The first predicate act alleged is the knowing act of hiring multiple unauthorized aliens. This predicate act has been analyzed in similar contexts by two other circuits: Edwards v. Prime, Inc., 602 F.3d 1276 (11th Cir. 2010), and Commercial Cleaning Servs., L.L.C. v. Colin Serv. Sys., Inc., 271 F.3d 374 (2d Cir. 2011). These cases explain that, in order to satisfy the illegal hiring requirements, a defendant must hire ten or more aliens within a 12-month period with actual knowledge that they are not authorized to work in the United States. Edwards, 602 F.3d at 1292–93. Additionally, the defendants must have actual knowledge that the unauthorized aliens were brought into the country in violation of 8 U.S.C. § 1324(a). Id. at 1293; Commercial Cleaning Servs., 271 F.3d at 387. The second element is crucial and distinguishes 8 U.S.C. § 1324(a)(3), the RICO predicate, from 8 U.S.C. § 1324(a)(1), which penalizes hiring unauthorized aliens without knowledge that they were brought into the country illegally. The district court found that plaintiffs failed to identify any employee known to be an unauthorized alien and made only conclusory allegations regarding how they unauthorized aliens were brought into the United States. While the plaintiffs did not need to identify particular unauthorized aliens, plaintiffs failed to provide factual support concerning whether the defendants had actual knowledge of the unauthorized aliens’ entry into the United States. Only two allegations bear on illegal entrance into the United States: that the defendants had actual knowledge that the workers “had been brought into the country with the assistance of others on their illicit journey across the U.S.-Mexico border” and that a specific hiring clerk worked directly with coyotes and runners to obtain employment for illegal aliens. These allegations are insufficient to establish a violation of the illegal hiring predicate.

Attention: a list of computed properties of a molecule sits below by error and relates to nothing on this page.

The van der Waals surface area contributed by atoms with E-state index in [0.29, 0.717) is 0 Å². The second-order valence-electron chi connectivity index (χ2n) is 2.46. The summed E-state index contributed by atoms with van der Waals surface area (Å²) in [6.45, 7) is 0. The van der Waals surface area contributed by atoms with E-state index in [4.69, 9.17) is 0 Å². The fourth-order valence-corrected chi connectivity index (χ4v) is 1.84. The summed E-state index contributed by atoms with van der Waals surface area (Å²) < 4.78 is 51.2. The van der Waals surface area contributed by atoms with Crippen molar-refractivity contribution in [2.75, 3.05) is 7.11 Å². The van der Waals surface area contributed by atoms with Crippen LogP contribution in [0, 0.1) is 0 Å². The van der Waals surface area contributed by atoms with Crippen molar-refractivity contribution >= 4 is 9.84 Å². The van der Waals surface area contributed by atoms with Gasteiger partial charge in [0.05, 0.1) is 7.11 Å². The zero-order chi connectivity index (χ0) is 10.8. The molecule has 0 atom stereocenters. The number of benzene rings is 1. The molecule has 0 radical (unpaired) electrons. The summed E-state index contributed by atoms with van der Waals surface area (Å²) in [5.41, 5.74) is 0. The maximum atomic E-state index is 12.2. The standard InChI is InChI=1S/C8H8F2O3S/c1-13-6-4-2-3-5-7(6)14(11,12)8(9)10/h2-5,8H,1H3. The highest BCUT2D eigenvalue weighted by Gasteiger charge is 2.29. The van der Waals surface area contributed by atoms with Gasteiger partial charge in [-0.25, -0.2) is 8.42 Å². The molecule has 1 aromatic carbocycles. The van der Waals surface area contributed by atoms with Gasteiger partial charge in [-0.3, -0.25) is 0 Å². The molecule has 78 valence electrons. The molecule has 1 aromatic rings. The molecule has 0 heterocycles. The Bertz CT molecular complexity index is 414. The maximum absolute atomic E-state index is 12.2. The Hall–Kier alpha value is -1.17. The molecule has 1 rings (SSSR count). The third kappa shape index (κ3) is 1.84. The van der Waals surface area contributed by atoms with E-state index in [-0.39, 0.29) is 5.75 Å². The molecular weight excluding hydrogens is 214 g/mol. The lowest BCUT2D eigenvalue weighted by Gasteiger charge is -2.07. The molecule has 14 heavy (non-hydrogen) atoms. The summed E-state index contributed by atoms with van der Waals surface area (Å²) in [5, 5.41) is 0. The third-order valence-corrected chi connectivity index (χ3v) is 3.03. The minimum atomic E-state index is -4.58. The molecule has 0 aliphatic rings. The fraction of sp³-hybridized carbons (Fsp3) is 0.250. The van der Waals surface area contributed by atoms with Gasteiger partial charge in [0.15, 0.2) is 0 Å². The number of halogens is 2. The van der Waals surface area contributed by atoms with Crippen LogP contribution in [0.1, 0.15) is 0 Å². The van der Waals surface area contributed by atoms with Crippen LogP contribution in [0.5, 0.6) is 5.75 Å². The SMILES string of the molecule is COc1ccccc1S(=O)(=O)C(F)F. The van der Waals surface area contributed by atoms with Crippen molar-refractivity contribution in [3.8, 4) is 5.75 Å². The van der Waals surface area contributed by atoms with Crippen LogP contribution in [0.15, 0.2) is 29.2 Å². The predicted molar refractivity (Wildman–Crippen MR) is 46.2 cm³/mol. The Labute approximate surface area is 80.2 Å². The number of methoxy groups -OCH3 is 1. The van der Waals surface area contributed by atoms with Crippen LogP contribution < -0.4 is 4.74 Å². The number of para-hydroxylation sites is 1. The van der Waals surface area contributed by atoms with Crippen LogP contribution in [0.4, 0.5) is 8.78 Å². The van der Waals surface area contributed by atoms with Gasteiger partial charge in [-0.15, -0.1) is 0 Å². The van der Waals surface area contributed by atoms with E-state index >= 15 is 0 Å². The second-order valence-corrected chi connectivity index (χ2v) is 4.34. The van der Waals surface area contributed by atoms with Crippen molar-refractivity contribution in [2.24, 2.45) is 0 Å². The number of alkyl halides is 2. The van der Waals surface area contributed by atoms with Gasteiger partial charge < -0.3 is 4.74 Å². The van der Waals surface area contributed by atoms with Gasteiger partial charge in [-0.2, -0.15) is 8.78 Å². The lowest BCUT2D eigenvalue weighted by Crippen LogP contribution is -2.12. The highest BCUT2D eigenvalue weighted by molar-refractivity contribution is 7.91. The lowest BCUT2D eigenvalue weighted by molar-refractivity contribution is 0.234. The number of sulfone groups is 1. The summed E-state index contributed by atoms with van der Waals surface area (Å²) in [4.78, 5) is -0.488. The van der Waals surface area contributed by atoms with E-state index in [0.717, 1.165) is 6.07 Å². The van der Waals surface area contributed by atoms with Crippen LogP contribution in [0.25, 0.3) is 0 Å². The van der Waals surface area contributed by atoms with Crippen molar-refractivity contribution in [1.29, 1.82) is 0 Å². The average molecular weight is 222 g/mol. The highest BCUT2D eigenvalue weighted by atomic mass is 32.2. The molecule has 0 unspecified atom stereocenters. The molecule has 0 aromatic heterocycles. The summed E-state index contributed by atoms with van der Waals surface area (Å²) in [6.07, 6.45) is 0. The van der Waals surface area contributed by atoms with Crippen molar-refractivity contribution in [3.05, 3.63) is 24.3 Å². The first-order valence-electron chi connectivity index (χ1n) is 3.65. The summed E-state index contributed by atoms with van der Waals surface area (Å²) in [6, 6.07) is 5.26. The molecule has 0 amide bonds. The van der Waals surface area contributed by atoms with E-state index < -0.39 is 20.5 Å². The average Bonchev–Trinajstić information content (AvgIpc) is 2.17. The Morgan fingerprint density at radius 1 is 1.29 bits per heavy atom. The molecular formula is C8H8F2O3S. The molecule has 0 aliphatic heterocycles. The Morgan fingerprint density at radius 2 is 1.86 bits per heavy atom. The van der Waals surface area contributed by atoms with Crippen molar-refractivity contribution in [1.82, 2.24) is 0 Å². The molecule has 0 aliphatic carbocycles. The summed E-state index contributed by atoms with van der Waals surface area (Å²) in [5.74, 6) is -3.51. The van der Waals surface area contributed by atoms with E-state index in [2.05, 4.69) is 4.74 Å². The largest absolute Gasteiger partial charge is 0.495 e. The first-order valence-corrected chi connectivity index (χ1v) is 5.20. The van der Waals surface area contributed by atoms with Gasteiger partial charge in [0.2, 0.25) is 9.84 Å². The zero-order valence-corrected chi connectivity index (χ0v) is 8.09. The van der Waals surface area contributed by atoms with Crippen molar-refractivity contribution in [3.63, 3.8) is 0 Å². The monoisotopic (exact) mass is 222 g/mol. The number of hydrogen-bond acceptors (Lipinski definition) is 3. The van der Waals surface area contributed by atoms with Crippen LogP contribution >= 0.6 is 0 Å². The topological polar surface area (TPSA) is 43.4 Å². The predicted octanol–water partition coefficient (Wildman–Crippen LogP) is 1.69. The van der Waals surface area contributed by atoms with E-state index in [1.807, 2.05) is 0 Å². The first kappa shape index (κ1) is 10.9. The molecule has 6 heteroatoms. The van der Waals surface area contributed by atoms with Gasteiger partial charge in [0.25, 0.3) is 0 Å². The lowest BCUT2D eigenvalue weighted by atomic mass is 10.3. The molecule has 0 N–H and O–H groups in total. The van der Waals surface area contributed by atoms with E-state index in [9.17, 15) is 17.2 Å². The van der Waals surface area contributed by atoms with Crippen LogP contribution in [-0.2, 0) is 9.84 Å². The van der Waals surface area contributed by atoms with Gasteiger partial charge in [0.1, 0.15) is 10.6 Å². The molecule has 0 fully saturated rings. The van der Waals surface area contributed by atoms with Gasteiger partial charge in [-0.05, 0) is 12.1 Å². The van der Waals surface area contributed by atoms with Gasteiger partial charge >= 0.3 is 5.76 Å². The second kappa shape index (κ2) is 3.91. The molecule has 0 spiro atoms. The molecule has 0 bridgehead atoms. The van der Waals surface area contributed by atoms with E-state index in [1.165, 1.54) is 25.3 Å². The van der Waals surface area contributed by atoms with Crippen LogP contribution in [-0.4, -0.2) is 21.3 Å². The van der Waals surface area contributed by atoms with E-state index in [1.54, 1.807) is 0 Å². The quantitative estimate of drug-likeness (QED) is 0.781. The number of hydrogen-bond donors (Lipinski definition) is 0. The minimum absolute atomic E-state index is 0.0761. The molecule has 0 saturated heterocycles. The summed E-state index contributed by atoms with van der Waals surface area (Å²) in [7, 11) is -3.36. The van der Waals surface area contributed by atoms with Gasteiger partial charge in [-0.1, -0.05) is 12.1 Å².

Plaintiffs argued that the use of “judicial experience and common sense,” as authorized by Iqbal, 556 U.S. at 679, would lead to the conclusion that the aliens were brought into the United States within the meaning of 8 U.S.C. § 1324(a)(3)(B)(ii) because it is not plausible that they walked across the border and to a Perdue location on their own. Once aliens arrive in the United States, any assistance they received from other parties is immaterial to the illegal hiring predicate. While judicial experience and common sense may suggest that unauthorized aliens did not travel to Maryland or elsewhere entirely on foot, it is not obvious that such aliens allegedly employed at Perdue’s facilities were brought into the United States by others. Accordingly, the facts do not sufficiently allege a violation of the illegal hiring predicate.
The second predicate act alleged the fraudulent use and false attestation of documents in violation of 18 U.S.C. § 1546(b). The district court concluded the allegations were insufficient for two reasons: the plaintiffs failed to identify any single unauthorized employee and failed to state sufficient facts to support their claims. As mentioned above, the plaintiffs’ failure to identify any of the unauthorized aliens involved is not fatal to their amended complaint. However, because plaintiffs have not alleged facts establishing that they suffered an injury proximately caused by the defendants’ violation of the false attestation predicate, their claim also fails with regard to this predicate act. While a mere violation of 18 U.S.C. § 1962(d) is all that is required to establish criminal liability, a plaintiff may recover in an action for civil conspiracy only upon establishing injury caused by an act that is itself tortious. Beck v. Prupis, 529 U.S. 494, 501–02, 501 n. 6 (2000). In this case, the plaintiffs had to allege facts establishing that a violation of the false attestation predicate proximately caused the plaintiffs’ injury. Based on this requirement, the defendants’ acts did not cause the injury alleged by the plaintiffs because the wage depression alleged is not directly linked to any violation of the false attestation predicate.
The compensable injury resulting from a violation of 18 U.S.C. § 1962(c) is the harm caused by the predicate acts, which must be the “but for” and proximate causes of the injury. The fraudulent use of identification documents and false attestations are crimes against the government of the United Sates and do not directly impact plaintiffs’ wage levels.
Accordingly, the plaintiffs failed to allege a plausible violation of either RICO predicate act, thus the plaintiffs failed to establish a claim supporting their allegation under 18 U.S.C. § 1962(d) of a conspiracy to violate 18 U.S.C. § 1962(c). The district court’s judgment is affirmed.